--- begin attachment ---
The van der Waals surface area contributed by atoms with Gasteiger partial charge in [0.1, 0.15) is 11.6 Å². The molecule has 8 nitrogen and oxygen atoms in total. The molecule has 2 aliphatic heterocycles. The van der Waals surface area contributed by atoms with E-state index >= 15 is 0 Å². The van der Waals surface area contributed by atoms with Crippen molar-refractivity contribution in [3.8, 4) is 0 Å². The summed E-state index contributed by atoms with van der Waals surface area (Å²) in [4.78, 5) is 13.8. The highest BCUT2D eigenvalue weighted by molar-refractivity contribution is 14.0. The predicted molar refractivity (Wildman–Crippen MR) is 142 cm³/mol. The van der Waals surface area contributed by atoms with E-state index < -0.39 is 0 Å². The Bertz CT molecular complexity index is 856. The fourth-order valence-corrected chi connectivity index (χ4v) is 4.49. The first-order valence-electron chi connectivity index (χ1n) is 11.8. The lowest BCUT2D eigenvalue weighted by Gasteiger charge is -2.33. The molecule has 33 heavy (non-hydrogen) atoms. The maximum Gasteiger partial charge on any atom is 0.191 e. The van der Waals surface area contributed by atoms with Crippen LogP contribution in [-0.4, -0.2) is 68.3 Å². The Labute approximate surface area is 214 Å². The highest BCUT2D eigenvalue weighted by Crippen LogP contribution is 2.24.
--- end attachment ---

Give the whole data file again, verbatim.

The van der Waals surface area contributed by atoms with Gasteiger partial charge in [0.1, 0.15) is 11.6 Å². The molecule has 8 nitrogen and oxygen atoms in total. The molecule has 2 aliphatic heterocycles. The van der Waals surface area contributed by atoms with E-state index >= 15 is 0 Å². The van der Waals surface area contributed by atoms with Crippen molar-refractivity contribution in [3.8, 4) is 0 Å². The summed E-state index contributed by atoms with van der Waals surface area (Å²) in [4.78, 5) is 13.8. The highest BCUT2D eigenvalue weighted by molar-refractivity contribution is 14.0. The predicted molar refractivity (Wildman–Crippen MR) is 142 cm³/mol. The van der Waals surface area contributed by atoms with E-state index < -0.39 is 0 Å². The Bertz CT molecular complexity index is 856. The fourth-order valence-corrected chi connectivity index (χ4v) is 4.49. The first-order valence-electron chi connectivity index (χ1n) is 11.8. The lowest BCUT2D eigenvalue weighted by Gasteiger charge is -2.33. The molecule has 33 heavy (non-hydrogen) atoms. The maximum Gasteiger partial charge on any atom is 0.191 e. The van der Waals surface area contributed by atoms with Crippen LogP contribution in [-0.4, -0.2) is 68.3 Å². The Labute approximate surface area is 214 Å². The highest BCUT2D eigenvalue weighted by Crippen LogP contribution is 2.24.